French President Emmanuel Macron was right when he said Tuesday that Europe should stop being naive and quit relying primarily on the United States for its defense. Indeed, it’s in the interests of both the United States and Europe to realize that.

In one sense, this is nothing new from Macron. He has previously called for Europe to aspire to “strategic autonomy” and has argued for a “true European army” for years. Macron evidently believes that Europe weakens itself by relying on U.S. arms and military might for its defense, and thus is unable to push for its own interests even in its own neighborhood. The recent announcement that Australia was ripping up a deal with France to build new submarines to pursue a new deal with Britain and the United States was thus only the spark that lit the fire. The kindling of fundamental strategic disagreement was laid long ago.

Traditional American thinking would resist Macron’s call. The United States has long sought to make European defense forces mere adjuncts to American power, even if it was never formal U.S. policy. During the Cold War, Europe’s militaries had the distinct and limited purpose to assist the Americans in the defense of Western Europe and were expected to do little else without U.S. tacit approval. It’s no wonder, then, that NATO’s first secretary general, Lord Hastings Ismay, famously said the alliance’s purpose was “to keep the Soviet Union out, the Americans in and the Germans down.”

That may have been true once. But the end of the Cold War meant there was no longer a Soviet Union to keep out, and the expansion of NATO and the European Union to include most of the former Soviet satellite states in Eastern Europe means that Russian forces are now hundreds of miles away from Western Europe. NATO’s old purpose has largely been met.

NATO has struggled ever since because American and European interests and perceptions are increasingly divergent. This first became obvious during the Iraq War, when Germany and France refused to join President George W. Bush’s “coalition of the willing.” These strategic differences have expanded only further, as the old allies in Western Europe prefer to conciliate Iran rather than unequivocally back Israel; prefer a softer approach toward Russia; and openly seek a neutral stance in the standoff between the United States and China. Meanwhile, European militaries had deteriorated to the point that France and Britain needed to enlist American aid when they sought to destabilize Moammar Gaddafi’s Libyan regime in 2011. They are not much stronger today.

This is the backdrop for Macron’s remarks. Europe’s naivete, in Macron’s view, lies in believing that the United States can be persuaded to provide the military muscle behind a broadly European worldview. This is where the recent submarine deal has proved decisive, as it clearly shows that the United States is willing to disrupt its relations with Europe to pursue an alliance against China that Europe does not want to fully participate in. Hopes that President Biden would mark a turnaround from President Donald Trump’s penchant for global confrontation have been dashed. Instead, Macron rightly sees that the United States will pursue its own interests even at the expense of its stated fidelity to old allies.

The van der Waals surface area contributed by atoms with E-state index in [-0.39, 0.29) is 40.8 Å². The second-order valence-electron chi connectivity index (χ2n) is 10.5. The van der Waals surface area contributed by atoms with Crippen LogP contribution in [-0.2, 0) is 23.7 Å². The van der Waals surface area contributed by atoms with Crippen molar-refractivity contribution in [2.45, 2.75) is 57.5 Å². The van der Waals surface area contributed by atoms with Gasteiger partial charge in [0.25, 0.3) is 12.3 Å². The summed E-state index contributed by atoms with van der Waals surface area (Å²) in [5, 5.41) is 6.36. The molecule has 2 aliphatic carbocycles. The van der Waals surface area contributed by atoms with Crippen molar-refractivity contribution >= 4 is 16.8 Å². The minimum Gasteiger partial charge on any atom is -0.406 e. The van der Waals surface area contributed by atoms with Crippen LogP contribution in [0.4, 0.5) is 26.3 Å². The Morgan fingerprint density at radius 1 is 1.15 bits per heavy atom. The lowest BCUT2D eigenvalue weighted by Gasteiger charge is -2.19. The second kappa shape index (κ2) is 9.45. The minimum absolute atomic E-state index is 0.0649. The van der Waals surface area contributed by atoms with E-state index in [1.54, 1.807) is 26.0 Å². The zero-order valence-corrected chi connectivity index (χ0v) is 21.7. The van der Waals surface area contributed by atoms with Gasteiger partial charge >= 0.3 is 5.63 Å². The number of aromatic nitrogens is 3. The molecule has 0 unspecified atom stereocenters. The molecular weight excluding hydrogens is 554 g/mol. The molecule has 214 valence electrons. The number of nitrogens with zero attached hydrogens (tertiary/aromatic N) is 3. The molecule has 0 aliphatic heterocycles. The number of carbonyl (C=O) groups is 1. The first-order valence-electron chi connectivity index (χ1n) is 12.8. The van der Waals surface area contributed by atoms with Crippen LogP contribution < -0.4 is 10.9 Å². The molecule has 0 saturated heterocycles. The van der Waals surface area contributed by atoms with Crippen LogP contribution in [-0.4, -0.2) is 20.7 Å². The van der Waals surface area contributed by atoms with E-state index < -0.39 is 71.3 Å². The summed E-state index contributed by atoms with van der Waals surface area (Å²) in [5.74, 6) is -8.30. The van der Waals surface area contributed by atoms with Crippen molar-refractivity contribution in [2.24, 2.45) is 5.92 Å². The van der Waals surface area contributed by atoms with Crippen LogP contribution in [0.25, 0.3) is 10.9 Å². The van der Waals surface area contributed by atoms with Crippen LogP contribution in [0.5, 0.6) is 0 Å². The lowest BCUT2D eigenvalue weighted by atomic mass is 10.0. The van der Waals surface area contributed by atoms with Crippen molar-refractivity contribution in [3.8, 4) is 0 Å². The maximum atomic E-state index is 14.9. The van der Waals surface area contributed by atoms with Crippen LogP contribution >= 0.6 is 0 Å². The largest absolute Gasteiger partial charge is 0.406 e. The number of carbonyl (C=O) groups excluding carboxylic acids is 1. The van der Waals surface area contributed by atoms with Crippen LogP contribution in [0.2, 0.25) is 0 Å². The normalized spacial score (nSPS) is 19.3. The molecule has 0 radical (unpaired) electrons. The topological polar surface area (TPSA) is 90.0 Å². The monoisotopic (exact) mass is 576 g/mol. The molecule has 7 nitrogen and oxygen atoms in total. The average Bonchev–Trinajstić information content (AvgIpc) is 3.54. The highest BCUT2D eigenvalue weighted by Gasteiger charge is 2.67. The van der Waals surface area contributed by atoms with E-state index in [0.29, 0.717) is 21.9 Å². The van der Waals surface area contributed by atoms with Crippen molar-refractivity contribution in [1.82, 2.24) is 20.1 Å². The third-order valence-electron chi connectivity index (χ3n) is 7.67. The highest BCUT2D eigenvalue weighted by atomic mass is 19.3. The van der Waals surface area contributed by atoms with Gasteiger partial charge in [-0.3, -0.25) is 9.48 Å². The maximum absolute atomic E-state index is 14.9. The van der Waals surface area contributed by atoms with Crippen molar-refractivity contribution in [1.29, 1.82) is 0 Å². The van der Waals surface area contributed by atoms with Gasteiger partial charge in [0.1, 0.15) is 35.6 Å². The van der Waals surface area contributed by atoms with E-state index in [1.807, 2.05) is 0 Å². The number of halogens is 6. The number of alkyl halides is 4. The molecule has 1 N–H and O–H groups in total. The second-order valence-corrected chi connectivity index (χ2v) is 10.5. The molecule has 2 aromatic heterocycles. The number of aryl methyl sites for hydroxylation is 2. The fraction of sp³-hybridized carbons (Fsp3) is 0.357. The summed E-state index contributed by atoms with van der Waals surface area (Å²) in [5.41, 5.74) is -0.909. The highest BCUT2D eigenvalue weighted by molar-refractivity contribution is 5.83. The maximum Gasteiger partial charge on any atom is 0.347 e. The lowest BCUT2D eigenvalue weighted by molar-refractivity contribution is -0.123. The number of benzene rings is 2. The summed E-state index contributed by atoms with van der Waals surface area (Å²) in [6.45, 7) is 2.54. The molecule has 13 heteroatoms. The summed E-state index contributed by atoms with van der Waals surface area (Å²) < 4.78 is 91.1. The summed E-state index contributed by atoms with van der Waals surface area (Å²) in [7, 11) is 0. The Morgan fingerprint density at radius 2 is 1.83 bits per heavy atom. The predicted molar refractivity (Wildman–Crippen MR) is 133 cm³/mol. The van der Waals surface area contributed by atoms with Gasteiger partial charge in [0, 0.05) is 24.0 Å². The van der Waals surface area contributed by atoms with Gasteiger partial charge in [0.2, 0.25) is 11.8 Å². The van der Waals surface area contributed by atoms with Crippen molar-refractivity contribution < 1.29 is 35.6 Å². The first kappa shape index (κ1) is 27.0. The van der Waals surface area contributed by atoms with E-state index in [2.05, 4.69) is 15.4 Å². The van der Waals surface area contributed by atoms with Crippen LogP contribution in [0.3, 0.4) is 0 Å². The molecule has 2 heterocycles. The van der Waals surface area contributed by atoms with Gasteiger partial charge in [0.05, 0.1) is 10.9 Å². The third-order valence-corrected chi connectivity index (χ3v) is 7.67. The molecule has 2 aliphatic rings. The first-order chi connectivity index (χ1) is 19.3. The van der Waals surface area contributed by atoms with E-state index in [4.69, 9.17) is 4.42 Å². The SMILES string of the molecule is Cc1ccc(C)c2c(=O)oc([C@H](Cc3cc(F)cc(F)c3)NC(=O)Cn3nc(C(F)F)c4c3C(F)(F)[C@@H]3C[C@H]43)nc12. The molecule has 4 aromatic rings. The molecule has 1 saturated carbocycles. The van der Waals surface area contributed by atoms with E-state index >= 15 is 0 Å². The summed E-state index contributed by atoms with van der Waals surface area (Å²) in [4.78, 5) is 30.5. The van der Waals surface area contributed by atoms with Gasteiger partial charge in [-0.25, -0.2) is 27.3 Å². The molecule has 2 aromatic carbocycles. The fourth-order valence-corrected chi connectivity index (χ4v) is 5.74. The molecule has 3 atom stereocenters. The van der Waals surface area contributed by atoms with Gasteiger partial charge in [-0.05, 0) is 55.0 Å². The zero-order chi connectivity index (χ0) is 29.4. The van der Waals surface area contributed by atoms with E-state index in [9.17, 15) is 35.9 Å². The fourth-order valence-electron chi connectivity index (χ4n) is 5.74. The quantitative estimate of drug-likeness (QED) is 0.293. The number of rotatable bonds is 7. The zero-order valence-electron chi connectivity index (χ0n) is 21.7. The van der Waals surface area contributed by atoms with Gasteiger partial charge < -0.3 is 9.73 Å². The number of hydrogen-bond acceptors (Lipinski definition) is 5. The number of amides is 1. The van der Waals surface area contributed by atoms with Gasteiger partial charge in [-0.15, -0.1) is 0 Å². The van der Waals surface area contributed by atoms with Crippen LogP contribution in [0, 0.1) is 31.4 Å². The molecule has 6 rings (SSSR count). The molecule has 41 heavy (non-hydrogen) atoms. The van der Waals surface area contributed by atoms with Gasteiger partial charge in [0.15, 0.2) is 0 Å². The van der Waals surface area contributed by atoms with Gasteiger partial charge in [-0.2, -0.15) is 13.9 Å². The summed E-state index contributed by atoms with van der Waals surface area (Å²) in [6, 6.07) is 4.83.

Given that, it is in America’s interest for Europe to become militarily strong enough to resist Russian ambitions without significant U.S. involvement. The United States cannot meet its formal obligations to both European and Asian allies without massive rearmament. But there is no political will to increase U.S. defense spending to the level needed — roughly 5 to 6 percent of gross domestic product, comparable to spending during the Cold War — for that to happen. This means U.S. forces will increasingly be deployed to meet China, which in turn exposes a militarily supine Europe to Russian aggression. U.S. forces will also need to increasingly pull back in the Middle East and in the fight against Islamist militants in Africa, as those troops are needed to bolster defenses in Asia. We need a strong Europe to defend itself against Russia and pick up the slack in Africa.

The alternatives to this effective devolution of responsibility are unattractive. The United States could try to use economic and military power to enforce its will more effectively on the Europeans, but this would make a mockery of their democracies and independence. Maintaining the status quo is also increasingly problematic. The United States would weaken its own interests if it deployed troops in Europe and watered down its own initiatives to cajole Europe into half-hearted participation in endeavors against China. Keeping Europe down and the Americans in, to update the old saw, would dissipate U.S. power without advantage.

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The United States and Europe would both benefit from an alliance of true equals rather than maintaining the current imbalance. We are both stronger together if we are both strong separately.